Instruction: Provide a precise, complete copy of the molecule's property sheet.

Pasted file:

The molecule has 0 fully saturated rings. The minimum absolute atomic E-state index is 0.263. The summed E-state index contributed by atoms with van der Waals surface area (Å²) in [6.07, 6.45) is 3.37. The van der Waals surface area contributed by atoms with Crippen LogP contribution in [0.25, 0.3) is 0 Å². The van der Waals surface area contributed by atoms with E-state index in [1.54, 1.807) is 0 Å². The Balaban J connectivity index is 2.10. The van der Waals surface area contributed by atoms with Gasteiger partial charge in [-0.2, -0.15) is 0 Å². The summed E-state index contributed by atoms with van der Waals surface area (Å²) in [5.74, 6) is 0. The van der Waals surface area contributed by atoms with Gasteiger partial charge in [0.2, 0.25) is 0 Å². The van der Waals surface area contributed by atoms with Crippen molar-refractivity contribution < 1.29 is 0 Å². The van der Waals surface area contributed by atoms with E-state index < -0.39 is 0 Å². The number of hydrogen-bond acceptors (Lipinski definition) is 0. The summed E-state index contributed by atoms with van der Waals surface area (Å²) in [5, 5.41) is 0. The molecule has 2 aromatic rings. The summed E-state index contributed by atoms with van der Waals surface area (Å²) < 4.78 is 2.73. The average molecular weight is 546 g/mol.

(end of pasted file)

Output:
The molecule has 0 fully saturated rings. The minimum absolute atomic E-state index is 0.263. The summed E-state index contributed by atoms with van der Waals surface area (Å²) in [6.07, 6.45) is 3.37. The van der Waals surface area contributed by atoms with Crippen LogP contribution in [0.25, 0.3) is 0 Å². The van der Waals surface area contributed by atoms with E-state index in [1.54, 1.807) is 0 Å². The Balaban J connectivity index is 2.10. The van der Waals surface area contributed by atoms with Gasteiger partial charge in [-0.2, -0.15) is 0 Å². The summed E-state index contributed by atoms with van der Waals surface area (Å²) in [5.74, 6) is 0. The van der Waals surface area contributed by atoms with Gasteiger partial charge in [0.2, 0.25) is 0 Å². The van der Waals surface area contributed by atoms with Crippen molar-refractivity contribution < 1.29 is 0 Å². The van der Waals surface area contributed by atoms with E-state index < -0.39 is 0 Å². The number of hydrogen-bond acceptors (Lipinski definition) is 0. The summed E-state index contributed by atoms with van der Waals surface area (Å²) in [5, 5.41) is 0. The molecule has 2 aromatic rings. The summed E-state index contributed by atoms with van der Waals surface area (Å²) < 4.78 is 2.73. The average molecular weight is 546 g/mol.